Almost as abundant as RhopH peptides identified from the trophozoite-stage immunoprecipitations were exported proteins (Figure 3b and e). The most predominant peptides from known exported proteins included those of mature parasite-infected erythrocyte surface antigen (MESA; a protein that interacts with host protein 4.1) (Waller et al., 2003), small exported membrane protein 1 (SEMP1; a non-essential protein that localizes to the Maurer’s clefts and is partially translocated to the erythrocyte membrane) (Dietz et al., 2014), glycophorin-binding protein 130 (GBP130; an exported soluble protein) (Maier et al., 2008), a variety of Plasmodium helical interspersed subtelomeric proteins (PHIST; some of which have been shown to interact with PfEMP1) (Proellocks et al., 2014; Oberli et al., 2014, 2016) and HSP70-x (localizes to J-dots) (Külzer et al., 2012). Peptides from exported proteins were more abundant in the pull-down performed on lysates from trophozoites compared to ring-stages, in keeping with protein export peaking during the trophozoite stage. The exception was ring erythrocyte surface antigen (RESA) in which more peptides were observed in the ring-stage pull-down. RESA is one of the first proteins exported into the erythrocyte that ultimately localizes to the ankyrin-band 3 complex at the erythrocyte cytoskeleton. A large number of peptides to erythrocyte cytoskeletal proteins were also identified, including tubulin, spectrin, ankyrin, protein 4.1, band 3 and actin (Figure 3f). Whether RhopH2 is indirectly interacting with these cytoskeletal components via exported proteins, or specifically interacting with all or a subset of these cytoskeletal proteins is unknown, especially since many cytoskeletal elements are bound together in the cell. Taken together, these results indicate that after invasion, the RhopH complex traffics from the PVM to the erythrocyte membrane and either en route or when it reaches its final destination, RhopH2 interacts with a number of exported parasite proteins that also bind to components of the host cytoskeleton.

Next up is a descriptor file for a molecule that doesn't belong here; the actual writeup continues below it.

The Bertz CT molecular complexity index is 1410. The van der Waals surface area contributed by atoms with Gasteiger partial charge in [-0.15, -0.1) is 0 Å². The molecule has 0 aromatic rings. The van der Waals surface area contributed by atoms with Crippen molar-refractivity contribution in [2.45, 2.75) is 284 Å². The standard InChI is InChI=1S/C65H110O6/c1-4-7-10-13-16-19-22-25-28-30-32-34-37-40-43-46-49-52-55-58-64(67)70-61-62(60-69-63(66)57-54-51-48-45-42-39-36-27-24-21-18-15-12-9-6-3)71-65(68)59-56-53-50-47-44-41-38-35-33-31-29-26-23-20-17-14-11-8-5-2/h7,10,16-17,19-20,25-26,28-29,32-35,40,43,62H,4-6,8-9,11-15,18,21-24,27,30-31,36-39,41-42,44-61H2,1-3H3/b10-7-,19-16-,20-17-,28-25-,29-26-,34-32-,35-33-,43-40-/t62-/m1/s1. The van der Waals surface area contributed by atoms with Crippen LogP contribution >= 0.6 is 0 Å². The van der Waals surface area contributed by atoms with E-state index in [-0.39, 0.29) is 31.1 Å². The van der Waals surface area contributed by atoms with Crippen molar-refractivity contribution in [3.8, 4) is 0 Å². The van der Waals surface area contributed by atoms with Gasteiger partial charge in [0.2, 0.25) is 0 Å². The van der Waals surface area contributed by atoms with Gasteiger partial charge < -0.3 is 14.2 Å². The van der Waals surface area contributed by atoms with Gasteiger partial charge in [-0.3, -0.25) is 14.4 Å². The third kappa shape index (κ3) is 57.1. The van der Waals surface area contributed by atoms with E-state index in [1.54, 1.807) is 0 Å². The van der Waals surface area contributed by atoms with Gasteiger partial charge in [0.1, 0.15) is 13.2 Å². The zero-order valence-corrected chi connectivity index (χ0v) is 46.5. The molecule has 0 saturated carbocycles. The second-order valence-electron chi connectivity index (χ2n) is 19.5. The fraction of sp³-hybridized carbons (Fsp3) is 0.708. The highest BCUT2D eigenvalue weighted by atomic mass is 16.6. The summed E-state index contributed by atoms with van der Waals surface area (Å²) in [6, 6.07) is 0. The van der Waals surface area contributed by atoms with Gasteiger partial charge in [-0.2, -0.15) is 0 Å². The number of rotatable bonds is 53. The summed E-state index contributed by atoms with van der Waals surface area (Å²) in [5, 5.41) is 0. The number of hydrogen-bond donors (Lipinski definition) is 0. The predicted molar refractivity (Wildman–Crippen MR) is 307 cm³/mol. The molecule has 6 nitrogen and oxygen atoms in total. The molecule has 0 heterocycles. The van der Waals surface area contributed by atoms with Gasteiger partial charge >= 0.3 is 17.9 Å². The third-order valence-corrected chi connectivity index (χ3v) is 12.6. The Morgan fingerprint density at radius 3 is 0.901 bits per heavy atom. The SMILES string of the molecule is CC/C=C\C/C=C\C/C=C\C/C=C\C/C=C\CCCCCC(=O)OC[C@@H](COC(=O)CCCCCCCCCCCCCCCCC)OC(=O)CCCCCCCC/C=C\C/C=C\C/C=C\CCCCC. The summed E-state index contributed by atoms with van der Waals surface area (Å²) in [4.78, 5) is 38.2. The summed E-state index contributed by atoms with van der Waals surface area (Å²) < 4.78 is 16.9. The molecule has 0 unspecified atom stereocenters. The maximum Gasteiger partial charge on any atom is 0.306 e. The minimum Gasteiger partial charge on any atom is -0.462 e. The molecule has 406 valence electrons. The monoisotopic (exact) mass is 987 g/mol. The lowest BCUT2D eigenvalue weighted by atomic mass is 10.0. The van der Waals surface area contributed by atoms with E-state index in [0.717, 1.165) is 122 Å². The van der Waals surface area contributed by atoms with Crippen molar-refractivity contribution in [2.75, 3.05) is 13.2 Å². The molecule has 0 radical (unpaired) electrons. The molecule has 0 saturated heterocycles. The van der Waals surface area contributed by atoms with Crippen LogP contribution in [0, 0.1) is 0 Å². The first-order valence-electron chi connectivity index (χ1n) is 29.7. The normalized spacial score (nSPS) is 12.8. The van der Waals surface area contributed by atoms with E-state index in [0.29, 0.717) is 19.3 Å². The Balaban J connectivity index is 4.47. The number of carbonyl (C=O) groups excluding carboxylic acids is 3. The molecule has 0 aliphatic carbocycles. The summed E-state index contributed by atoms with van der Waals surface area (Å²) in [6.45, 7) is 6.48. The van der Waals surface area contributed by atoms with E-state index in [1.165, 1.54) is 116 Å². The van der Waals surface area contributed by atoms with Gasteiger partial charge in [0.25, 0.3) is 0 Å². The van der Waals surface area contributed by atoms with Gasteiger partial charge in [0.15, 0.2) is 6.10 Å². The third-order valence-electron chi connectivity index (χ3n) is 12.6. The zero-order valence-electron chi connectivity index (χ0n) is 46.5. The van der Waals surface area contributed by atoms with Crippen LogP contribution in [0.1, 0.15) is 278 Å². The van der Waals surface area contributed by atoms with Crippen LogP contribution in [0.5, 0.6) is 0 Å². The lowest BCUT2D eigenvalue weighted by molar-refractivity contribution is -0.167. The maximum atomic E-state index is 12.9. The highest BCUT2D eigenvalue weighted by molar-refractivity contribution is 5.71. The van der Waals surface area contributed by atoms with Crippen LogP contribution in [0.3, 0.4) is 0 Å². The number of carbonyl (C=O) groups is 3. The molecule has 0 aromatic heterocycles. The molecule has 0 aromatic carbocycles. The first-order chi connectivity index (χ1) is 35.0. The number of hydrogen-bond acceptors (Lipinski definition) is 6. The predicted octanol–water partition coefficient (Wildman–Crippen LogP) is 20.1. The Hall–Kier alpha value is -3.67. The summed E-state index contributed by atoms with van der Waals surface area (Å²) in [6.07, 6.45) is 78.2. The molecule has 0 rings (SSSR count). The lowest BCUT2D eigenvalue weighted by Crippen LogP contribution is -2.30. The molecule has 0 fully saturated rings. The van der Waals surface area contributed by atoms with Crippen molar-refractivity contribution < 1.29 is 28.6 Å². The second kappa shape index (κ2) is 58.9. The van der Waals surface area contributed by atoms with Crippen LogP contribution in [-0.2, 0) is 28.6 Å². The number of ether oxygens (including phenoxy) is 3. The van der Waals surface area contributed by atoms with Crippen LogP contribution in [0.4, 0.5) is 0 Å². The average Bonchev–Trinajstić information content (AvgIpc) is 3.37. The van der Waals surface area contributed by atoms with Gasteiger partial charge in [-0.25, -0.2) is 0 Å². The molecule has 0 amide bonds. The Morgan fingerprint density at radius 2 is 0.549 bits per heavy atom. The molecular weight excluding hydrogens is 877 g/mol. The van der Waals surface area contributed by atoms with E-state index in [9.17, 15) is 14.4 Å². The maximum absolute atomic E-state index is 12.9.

As the epitope-tagged RhopH2 line harbors a glmS riboswitch sequence, the ability to regulate RhopH2 expression in parasites via the addition of GlcN was investigated to gain functional insight into this protein. Erythrocytes infected with synchronized ring-stage parasites were treated for up to two cycles with 2.5 mM GlcN and assessed for protein knockdown via western blot (Figure 4a) and parasite growth via Giemsa-stained smears relative to parasites grown in the absence of GlcN (Figure 4b–c). RhopH2 is normally transcribed around the onset of schizogony (Ling et al., 2003; Bozdech et al., 2003; Le Roch et al., 2004) and the addition of 2.5 mM GlcN resulted in knockdown of RhopH2 expression in schizonts by 84% within the first cycle. By late in the second cycle, RhopH2 protein levels were reduced by 92% in those parasites that made it to schizont stage (Figure 4a). RhopH2-HAglmS parasites (+GlcN) appeared morphologically normal by the end of the first cycle (Figure 4b). In separate experiments whereby RhopH2-HAglmS parasites expressing GFP at the end of cycle one were incubated with donor erythrocytes, the conversion of schizonts to ring stage parasites and therefore invasion efficiency was not specifically affected by the knockdown of RhopH2 (Figure 4c). In contrast, a striking growth defect in RhopH2-HAglmS (+GlcN) parasites was observed in the second cell cycle around the ring to trophozoite transition stage, with late-ring stage parasites appearing irregular in shape and trophozoites exhibiting an abnormal stunted phenotype rather than progressing to mature trophozoites (Figure 4b). In addition, RhopH2-HAglmS (+GlcN) parasites that transitioned to schizonts at the end of the second cycle harboured significantly lower numbers of merozoites per schizont (mean of 19 merozoites cf 12 merozoites for –GlcN and +GlcN cultures, respectively p<0.0001) (Figure 4d). Moreover, the time required to complete the second cycle and commence the third cycle was delayed (~92 hr cf ~108 hr for -GlcN and +GlcN cultures, respectively) (Figure 4b,e). This all translated to ~4 fold reduction in the number of ring-stage parasites observed at the beginning of the third cycle when compared to parasites not exposed to GlcN (Figure 4e).